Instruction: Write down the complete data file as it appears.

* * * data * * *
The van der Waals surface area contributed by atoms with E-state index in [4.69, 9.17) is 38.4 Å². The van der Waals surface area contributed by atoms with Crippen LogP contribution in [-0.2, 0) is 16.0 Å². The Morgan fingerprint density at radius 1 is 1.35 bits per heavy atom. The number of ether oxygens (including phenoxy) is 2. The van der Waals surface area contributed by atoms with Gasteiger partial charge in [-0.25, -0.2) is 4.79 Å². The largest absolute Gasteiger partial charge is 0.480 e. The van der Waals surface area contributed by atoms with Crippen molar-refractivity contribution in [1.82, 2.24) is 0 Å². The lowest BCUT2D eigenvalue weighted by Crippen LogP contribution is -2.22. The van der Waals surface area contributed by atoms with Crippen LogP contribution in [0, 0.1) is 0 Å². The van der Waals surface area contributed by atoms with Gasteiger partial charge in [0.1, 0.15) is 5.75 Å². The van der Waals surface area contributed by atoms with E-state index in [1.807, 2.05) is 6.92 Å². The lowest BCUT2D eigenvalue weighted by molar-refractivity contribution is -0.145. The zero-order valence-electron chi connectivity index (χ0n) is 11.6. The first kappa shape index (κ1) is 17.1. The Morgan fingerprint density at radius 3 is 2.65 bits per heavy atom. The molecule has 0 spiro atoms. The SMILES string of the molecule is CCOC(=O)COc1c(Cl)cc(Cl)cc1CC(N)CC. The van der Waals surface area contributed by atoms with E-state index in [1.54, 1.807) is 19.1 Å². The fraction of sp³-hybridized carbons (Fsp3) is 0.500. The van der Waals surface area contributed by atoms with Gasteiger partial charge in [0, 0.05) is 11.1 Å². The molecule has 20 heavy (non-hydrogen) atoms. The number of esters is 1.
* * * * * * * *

The van der Waals surface area contributed by atoms with E-state index in [4.69, 9.17) is 38.4 Å². The van der Waals surface area contributed by atoms with Crippen LogP contribution in [-0.2, 0) is 16.0 Å². The Morgan fingerprint density at radius 1 is 1.35 bits per heavy atom. The number of ether oxygens (including phenoxy) is 2. The van der Waals surface area contributed by atoms with Gasteiger partial charge in [-0.25, -0.2) is 4.79 Å². The largest absolute Gasteiger partial charge is 0.480 e. The van der Waals surface area contributed by atoms with Crippen molar-refractivity contribution in [1.82, 2.24) is 0 Å². The lowest BCUT2D eigenvalue weighted by Crippen LogP contribution is -2.22. The van der Waals surface area contributed by atoms with Crippen LogP contribution in [0, 0.1) is 0 Å². The van der Waals surface area contributed by atoms with Gasteiger partial charge in [0.1, 0.15) is 5.75 Å². The van der Waals surface area contributed by atoms with E-state index in [1.807, 2.05) is 6.92 Å². The lowest BCUT2D eigenvalue weighted by molar-refractivity contribution is -0.145. The zero-order valence-electron chi connectivity index (χ0n) is 11.6. The first kappa shape index (κ1) is 17.1. The Morgan fingerprint density at radius 3 is 2.65 bits per heavy atom. The molecule has 0 spiro atoms. The SMILES string of the molecule is CCOC(=O)COc1c(Cl)cc(Cl)cc1CC(N)CC. The van der Waals surface area contributed by atoms with E-state index in [1.54, 1.807) is 19.1 Å². The fraction of sp³-hybridized carbons (Fsp3) is 0.500. The van der Waals surface area contributed by atoms with Gasteiger partial charge in [0, 0.05) is 11.1 Å². The molecule has 20 heavy (non-hydrogen) atoms. The number of esters is 1.